So for God Almighty, who is a high priest who empathizes with his funeral people and his wedding people, he must be able to manage this. And since we have him within us and we love with his love and we hurt with his hurt and we rejoice with his joy, “My joy I give to you, not as the world gives do I give to you” (John 14:27). Since we have him within us, then we probably in our profound, complex, layered Christian experience, experienced something like this — and I think it’s true.

I think probably those of you who are at least old enough, mature enough to have walked through a lot of sadness and happiness and the way they juxtapose and the way they interweave, you can probably point to times in your life when you did them simultaneously so that it’s not a contradiction.

There is a level. I think if you were to ask Paul, “Do you really mean this? Do you really mean unceasing anguish?” I think he would say, “You prick me at any moment, and you will find that I bleed sorrow for my lost kinsman. And you prick me at any moment, and you will find that I have learned to be content in every circumstance. I know how to be abased. I know how to abound. I am a peace-filled, content, happy man when I cry.” So I hope that God will take you there if he hasn’t yet.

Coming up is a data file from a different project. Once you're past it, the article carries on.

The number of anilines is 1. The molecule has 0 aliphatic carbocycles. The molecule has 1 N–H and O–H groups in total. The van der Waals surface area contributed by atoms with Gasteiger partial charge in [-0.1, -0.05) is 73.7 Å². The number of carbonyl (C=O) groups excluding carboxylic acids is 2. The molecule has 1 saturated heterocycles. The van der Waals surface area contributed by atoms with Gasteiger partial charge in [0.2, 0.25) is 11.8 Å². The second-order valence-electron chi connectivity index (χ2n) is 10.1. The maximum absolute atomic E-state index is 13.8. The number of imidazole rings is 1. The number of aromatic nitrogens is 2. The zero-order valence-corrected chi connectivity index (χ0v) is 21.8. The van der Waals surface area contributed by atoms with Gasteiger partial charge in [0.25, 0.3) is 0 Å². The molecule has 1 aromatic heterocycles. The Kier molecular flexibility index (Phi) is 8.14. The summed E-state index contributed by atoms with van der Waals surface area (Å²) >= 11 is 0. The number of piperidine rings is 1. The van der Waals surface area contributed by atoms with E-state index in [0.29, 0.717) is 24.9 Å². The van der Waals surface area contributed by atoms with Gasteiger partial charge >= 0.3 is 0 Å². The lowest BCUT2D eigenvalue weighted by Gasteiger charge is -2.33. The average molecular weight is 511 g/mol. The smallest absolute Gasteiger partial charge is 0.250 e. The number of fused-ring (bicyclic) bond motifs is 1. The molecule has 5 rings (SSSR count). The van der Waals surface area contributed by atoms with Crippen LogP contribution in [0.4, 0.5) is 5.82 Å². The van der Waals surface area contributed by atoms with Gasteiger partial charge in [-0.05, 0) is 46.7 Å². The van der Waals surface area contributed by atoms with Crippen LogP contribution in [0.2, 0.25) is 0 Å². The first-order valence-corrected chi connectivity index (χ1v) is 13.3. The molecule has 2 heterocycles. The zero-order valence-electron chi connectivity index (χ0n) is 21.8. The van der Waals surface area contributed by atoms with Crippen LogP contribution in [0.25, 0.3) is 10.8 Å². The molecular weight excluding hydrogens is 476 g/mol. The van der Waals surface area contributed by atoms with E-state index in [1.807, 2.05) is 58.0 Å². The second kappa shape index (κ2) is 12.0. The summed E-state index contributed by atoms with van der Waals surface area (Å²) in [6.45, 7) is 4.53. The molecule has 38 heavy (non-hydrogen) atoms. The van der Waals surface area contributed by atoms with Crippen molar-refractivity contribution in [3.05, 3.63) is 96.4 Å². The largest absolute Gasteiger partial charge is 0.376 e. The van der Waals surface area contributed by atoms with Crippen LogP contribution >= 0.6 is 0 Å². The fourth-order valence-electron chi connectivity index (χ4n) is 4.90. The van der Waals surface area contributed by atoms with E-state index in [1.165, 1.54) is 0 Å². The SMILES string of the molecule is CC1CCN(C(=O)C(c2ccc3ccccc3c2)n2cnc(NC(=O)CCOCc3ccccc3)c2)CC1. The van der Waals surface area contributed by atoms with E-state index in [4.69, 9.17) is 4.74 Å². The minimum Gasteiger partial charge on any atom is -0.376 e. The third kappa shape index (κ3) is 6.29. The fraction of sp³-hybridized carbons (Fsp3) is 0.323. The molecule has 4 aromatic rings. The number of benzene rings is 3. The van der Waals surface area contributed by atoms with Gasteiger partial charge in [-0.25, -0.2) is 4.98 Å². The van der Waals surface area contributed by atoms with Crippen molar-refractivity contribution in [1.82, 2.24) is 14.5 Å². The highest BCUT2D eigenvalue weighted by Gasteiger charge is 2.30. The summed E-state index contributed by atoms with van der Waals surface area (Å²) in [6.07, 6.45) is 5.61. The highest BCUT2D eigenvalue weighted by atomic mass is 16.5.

The Mark of Maturity

Little children don’t know this. This is a mark of maturity in life. This is a mark of having walked through many things. Little children, their lives are compartmentalized and simple.

But as you grow older and you have to move, you have to move from one moment of pain to another moment of happiness, and you know that the loving thing is not to ruin this moment of happiness by bringing your tears in there. You know that. You know you must wash your face when you’re fasting so that people don’t see you’re fasting, but your heavenly Father who sees your fasting will reward you. Nobody else knows you’re fasting. They don’t know why you’re fasting. They don’t know what your ache is that would change in life.

It’s not hypocrisy. That’s love. I’m not going to ruin every sweet moment of your life. Moments should be sweet, and I’m not going to come in and sing a chipper song at your funeral. “What’s the matter with all you crying people? Wipe those tears away. Don’t you know you’re supposed to be happy all the time in Jesus?” You’re not going to do that. That’s not what love does.